Whether we like it or not, television is a huge part of everyday life.  This is why it’s so important to think about viewing habits and not just let the drift towards ever longer time in front of a box of some sort continue without our being aware of the consequences.



I gave this speech in the European Parliament last week:

 “I am very pleased indeed to have this opportunity to discuss this debate. It is only unfortunate that we are doing it on a Thursday afternoon when it is not quite as well attended as perhaps it should be.

 maryspeaking2“I do think this is an important debate in the context of the current economic climate. We have already heard discussion about culture and jobs and how culture industries and people working in culture can contribute to the economy and can really help. At the precarious times we are facing now – which we have heard already in this Parliament – it is important that we discuss these matters as fully as we can.


“I am here also because I do actually represent one of those big cities that the previous speaker mentioned. London, as you all know, is one of the cultural centres of the EU with – as we all have – enormous history and very much to offer. It is also the centre of, certainly the British, cultural industries. So I think I have a role here to speak for the people that I represent and to fight for those jobs which, when things get bad, are very often the first jobs to go. So I very much welcome what the Commission has said about the role of cultural industries, about how we want to preserve and to build on those and how there is an economic role for culture. I feel that, very often, that economic role is ignored, and we do not talk about it; we do not even think about it, and we relegate culture to second-class status. That is not acceptable, particularly when culture can be so very important in our national and regional development. I hope that one of the things to come out of this debate today – that we take back to our Member States, and the Commission and the Council take back – is that we are very concerned about how this regional development happens, how we deal with this and the role that culture can play in that.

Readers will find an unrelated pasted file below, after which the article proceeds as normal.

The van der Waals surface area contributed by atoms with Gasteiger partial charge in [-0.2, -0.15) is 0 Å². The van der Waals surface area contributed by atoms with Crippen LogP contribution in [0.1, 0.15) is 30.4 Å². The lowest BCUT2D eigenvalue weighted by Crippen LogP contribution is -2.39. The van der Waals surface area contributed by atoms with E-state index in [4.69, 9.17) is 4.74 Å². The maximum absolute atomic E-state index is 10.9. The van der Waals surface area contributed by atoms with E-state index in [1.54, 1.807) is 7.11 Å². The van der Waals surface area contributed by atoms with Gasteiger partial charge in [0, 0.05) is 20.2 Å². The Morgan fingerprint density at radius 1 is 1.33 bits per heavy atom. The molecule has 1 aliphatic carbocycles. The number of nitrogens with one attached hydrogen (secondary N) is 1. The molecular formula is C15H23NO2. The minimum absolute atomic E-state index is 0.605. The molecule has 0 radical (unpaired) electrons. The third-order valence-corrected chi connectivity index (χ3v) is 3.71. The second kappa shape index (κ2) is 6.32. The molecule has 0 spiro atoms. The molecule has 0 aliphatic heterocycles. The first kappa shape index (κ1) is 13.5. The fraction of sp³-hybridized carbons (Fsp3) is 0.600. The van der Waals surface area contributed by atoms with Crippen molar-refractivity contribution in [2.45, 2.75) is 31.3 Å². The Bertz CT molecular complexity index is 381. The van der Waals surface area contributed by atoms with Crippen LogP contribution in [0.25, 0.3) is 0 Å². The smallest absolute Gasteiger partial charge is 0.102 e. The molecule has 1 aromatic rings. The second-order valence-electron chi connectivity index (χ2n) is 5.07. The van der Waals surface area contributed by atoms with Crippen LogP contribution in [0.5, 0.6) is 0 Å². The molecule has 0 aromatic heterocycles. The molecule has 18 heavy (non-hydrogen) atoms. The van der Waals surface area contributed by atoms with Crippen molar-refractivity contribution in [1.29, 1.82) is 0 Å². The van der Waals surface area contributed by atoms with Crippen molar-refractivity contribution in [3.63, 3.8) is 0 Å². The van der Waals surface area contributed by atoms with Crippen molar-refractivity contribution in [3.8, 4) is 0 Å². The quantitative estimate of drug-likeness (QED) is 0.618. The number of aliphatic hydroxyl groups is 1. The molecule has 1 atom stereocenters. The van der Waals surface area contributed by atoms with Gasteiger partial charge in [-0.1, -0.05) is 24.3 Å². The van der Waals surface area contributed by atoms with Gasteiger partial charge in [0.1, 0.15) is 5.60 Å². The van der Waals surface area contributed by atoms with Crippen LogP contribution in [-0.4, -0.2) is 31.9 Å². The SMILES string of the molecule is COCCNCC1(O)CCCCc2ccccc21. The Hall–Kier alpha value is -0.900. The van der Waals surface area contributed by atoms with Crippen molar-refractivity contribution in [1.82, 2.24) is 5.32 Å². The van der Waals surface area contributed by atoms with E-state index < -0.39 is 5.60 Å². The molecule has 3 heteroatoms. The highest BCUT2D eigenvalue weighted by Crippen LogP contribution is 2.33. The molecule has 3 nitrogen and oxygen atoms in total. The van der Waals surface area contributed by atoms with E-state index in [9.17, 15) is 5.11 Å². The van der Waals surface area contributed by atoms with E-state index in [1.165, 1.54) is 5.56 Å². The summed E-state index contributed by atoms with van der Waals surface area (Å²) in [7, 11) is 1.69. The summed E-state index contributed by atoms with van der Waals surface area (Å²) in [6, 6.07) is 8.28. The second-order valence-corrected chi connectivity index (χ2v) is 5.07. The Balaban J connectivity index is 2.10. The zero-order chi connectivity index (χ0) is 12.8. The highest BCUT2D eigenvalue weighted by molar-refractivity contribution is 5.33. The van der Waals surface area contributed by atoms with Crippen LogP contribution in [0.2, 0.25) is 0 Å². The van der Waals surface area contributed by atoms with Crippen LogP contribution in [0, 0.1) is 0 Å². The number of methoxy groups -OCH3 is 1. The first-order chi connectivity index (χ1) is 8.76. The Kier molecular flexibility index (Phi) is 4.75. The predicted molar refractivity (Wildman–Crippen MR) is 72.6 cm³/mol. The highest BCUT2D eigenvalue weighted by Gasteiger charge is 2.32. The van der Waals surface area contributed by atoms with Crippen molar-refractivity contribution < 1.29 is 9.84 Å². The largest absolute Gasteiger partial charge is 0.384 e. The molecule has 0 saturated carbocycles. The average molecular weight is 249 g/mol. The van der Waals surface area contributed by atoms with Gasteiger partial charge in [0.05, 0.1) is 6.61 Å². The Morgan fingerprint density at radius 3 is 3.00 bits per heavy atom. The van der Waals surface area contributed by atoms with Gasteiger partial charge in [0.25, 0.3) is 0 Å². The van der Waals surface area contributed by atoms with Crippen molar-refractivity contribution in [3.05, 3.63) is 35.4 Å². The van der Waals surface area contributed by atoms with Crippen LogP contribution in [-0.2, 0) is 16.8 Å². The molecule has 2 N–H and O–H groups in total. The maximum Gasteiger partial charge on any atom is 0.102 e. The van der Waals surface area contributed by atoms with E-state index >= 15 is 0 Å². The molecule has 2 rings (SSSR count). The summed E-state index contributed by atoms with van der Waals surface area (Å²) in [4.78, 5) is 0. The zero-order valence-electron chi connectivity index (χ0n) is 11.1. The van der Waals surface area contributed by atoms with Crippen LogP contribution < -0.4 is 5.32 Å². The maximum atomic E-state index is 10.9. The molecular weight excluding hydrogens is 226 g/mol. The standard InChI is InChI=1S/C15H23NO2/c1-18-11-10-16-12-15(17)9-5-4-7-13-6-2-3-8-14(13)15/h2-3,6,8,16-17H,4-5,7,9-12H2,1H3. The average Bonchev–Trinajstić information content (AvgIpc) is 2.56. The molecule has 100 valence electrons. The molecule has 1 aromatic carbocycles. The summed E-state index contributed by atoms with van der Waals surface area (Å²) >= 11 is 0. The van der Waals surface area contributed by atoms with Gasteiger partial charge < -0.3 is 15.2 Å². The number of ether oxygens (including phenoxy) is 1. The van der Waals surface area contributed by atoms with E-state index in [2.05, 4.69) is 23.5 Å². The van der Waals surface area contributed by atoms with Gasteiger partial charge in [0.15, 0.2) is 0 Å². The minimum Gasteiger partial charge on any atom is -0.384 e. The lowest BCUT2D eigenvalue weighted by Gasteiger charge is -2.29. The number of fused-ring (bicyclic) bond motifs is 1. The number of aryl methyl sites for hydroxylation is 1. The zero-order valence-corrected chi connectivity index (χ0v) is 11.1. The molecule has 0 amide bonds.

“Also, as Mrs Pack has already said, there is the whole question of cultural diversity. I think one of the great strengths of the EU, and of the European Parliament, is that we all come together – now with 27 Member States – and are actually very different, in many ways: different backgrounds and cultures, and obviously different languages. That is just a start. Although the world is getting smaller and although people come together more, there are still these significant differences. We should be celebrating them, because those differences are at the very core of the things that we talk about. We all want to preserve our identities and how we feel about ourselves, and we need to do that.


“In this context, I think we also need to take on board that we are getting people coming into our continent. We are getting people from other parts of the world – many of whom are now in second and third generations in some of our Member States – who come from different backgrounds again. I think we also need to take on board that they come with their own culture, tradition and languages. Although we integrate them and they learn our languages, they are still there with their own separate identities. That is an issue which has not been mentioned in this debate, which I think is an important one and one that we, I hope, can integrate, particularly when we talk about issues such as multilingualism, which we have had good debates on. It is an extremely important issue, and I think one we should perhaps give more prominence to than we have done, but in the context of a Europe which is changing. We therefore need to preserve our existing cultures and our existing diversity and actually absorb the new diversity which has come, and which is continuing to come, into our continent. For all of these reasons, I welcome the support that we are giving to culture and to cultural industries, support to small and medium-enterprises, which I think – in the current economic climate – are possibly going to be the backbone of what we will be looking at. If large corporations and large enterprises are losing people, making people redundant and laying people off, it may well be up to the smaller outfits – the SMEs – to pick up this slack and to actually go out there and create employment for those who can work in this sector.


“So I hope we will all recognise just how important the role of culture is in our continent and our society and that those of us who have actually turned up for this debate will take the message back to our Member States, to the regions and to the people we represent. I know we have got a good message to say, so let us go out there and spread the word.”